Travel Health Notice
An increased number of pertussis cases (also called whooping cough) has been reported in California and in the state of New York, in particular Jefferson County. Pertussis cases occur around the world, including in Canada. Pertussis is a highly contagious disease that causes coughing spells which can last for four to six weeks. It is spread through droplets in the air from coughing or sneezing. This disease can affect people of any age, however it is more serious among young infants.
The Public Health Agency of Canada (PHAC) reminds travellers to make sure their pertussis vaccination is up-to-date.
Consult a doctor, nurse or health care provider, or visit a travel health clinic at least six weeks before you travel.
1. Get vaccinated
Canadians are reminded to keep all vaccinations up-to-date.
- Infants, Children and Adolescents:
Vaccination is the most important preventive measure in controlling the spread of pertussis. The National Advisory Committee on Immunization (NACI) recommends that infants be immunized at two, four, and six months of age with a booster at 18 months of age and four to six years of age.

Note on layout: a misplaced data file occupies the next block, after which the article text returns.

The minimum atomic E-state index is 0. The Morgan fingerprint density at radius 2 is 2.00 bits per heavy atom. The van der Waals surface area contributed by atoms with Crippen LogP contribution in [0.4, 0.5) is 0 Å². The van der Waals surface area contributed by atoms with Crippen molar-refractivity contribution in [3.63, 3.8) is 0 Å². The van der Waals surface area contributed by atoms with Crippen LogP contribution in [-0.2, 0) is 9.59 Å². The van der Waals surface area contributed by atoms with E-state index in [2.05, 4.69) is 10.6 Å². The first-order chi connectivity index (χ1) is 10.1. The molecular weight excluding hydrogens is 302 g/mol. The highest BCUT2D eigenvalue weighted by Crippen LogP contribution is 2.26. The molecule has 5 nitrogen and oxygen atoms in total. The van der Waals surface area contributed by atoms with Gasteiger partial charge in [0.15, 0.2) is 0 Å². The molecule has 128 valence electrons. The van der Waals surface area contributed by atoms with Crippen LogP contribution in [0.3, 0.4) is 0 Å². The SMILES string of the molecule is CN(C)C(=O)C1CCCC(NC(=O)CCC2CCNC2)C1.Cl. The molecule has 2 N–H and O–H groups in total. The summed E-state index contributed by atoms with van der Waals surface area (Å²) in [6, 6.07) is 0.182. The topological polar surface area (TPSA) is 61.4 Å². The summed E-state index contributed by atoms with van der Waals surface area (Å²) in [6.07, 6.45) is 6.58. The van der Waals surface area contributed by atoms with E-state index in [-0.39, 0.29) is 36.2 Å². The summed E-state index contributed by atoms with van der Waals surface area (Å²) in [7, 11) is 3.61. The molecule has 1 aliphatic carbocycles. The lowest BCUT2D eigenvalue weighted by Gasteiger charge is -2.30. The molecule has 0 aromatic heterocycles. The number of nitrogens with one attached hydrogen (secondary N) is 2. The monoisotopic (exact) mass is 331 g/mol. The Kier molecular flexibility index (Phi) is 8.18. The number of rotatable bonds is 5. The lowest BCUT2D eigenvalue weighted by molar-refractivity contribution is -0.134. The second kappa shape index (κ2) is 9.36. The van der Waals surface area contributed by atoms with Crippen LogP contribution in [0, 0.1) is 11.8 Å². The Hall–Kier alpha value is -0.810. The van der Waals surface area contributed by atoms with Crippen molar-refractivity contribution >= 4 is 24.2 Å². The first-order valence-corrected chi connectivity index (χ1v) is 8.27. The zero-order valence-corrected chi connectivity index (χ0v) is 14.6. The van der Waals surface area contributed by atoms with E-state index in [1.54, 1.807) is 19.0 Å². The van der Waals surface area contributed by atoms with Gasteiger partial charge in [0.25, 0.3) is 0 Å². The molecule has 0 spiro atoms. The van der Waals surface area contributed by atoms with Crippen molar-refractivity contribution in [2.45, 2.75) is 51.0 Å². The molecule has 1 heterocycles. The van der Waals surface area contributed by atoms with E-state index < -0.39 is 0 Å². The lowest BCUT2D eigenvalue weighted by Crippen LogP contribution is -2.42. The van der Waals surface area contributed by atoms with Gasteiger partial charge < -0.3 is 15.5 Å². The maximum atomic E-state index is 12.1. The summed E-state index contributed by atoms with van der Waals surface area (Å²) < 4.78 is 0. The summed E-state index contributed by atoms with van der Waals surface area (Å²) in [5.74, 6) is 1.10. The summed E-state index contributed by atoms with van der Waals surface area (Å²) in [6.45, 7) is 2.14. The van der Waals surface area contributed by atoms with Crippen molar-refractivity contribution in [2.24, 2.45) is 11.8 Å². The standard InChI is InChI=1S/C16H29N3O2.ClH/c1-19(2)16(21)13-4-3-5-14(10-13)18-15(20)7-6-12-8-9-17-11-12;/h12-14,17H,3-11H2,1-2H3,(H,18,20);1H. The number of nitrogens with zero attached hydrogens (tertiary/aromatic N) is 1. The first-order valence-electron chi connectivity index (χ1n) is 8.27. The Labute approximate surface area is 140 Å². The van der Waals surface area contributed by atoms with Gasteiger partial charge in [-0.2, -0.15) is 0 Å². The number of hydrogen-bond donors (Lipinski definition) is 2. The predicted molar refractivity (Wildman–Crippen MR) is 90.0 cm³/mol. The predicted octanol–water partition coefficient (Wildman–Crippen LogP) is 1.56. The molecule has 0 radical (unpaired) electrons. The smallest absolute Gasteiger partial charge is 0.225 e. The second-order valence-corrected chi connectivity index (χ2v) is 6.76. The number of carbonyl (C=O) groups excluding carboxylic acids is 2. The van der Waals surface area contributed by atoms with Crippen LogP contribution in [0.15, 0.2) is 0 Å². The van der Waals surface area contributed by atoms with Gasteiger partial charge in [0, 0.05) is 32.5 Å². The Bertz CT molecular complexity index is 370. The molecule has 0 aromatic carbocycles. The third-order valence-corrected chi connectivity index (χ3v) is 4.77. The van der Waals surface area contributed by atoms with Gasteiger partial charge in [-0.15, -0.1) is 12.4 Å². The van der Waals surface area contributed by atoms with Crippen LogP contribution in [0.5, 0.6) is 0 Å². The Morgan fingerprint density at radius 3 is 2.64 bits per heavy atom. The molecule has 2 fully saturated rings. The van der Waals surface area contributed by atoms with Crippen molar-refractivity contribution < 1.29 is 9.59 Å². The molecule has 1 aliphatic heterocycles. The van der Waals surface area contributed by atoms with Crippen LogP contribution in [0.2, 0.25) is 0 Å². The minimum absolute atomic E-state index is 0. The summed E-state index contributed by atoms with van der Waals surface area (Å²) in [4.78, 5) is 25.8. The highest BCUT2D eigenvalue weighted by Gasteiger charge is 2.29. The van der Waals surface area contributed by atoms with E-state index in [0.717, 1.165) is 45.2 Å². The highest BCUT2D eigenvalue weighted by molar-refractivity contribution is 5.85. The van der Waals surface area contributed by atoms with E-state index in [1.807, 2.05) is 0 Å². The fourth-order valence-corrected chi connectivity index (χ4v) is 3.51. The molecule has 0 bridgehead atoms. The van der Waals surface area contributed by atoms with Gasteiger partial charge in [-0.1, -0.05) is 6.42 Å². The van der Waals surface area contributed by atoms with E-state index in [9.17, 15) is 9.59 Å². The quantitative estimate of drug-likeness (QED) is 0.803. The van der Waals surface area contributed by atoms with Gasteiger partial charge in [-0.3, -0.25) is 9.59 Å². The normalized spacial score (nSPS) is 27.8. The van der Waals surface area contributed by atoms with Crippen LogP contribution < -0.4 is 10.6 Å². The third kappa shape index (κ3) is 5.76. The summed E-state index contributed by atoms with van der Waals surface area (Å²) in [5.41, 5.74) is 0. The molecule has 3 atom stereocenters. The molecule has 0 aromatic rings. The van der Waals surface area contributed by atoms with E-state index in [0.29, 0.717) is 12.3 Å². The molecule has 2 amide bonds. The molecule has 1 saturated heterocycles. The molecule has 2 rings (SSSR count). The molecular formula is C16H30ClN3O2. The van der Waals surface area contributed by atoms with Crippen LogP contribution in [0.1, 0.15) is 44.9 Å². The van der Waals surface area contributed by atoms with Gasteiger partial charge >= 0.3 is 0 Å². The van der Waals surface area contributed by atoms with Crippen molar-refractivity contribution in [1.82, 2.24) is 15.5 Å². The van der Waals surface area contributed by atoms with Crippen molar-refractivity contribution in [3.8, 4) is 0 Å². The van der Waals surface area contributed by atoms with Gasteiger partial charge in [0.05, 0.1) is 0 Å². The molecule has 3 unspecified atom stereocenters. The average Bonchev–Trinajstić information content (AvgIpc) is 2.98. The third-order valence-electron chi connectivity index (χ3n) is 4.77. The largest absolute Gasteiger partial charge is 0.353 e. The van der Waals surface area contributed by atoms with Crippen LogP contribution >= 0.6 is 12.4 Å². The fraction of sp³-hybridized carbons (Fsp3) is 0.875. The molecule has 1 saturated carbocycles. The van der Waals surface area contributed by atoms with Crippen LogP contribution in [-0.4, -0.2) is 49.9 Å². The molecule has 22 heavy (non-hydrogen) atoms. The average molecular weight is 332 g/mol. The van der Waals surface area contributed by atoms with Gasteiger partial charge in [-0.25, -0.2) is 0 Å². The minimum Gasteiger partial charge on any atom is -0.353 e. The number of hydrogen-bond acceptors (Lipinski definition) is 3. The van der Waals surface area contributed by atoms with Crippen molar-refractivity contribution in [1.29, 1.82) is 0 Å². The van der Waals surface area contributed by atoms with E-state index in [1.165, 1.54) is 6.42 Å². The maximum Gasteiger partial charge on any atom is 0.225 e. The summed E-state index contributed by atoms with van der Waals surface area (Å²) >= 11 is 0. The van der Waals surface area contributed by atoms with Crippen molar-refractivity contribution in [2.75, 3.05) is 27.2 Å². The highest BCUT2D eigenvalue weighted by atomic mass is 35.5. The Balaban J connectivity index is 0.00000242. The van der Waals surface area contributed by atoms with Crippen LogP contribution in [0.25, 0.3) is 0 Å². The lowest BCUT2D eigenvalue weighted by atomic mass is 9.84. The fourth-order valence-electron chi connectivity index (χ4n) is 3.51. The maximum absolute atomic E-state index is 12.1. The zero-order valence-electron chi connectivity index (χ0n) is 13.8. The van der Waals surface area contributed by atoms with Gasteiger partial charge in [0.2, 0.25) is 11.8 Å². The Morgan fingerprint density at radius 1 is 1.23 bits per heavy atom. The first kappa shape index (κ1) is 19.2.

Adolescents should receive a booster at 14-16 years of age.
More information is available in the provincial/territorial immunization schedules.
Currently, only a single dose of pertussis (given as Tdap – tetanus and diphtheria vaccine combined with pertussis vaccine) is recommended in adulthood. For adults who have not previously received a dose of pertussis vaccine, it is recommended that the diphtheria-tetanus (Td) booster dose be replaced by the combined Tdap vaccine.
- Travellers and adults in regular contact with infants should be up-to-date on pertussis immunization regardless of their travel destination.
2.Practise proper cough and sneeze etiquette:
Cover your mouth and nose with your arm, not your hand, to reduce the spread of germs. If you do sneeze or cough in your hand, wash your hands immediately or use a hand sanitizer.
3. Monitor your health
- If you develop symptoms similar to pertussis when you return to Canada, you should see a health care provider.
- Describe your symptoms to your health care provider before your appointment. That way he/she can arrange to see you without exposing others to pertussis.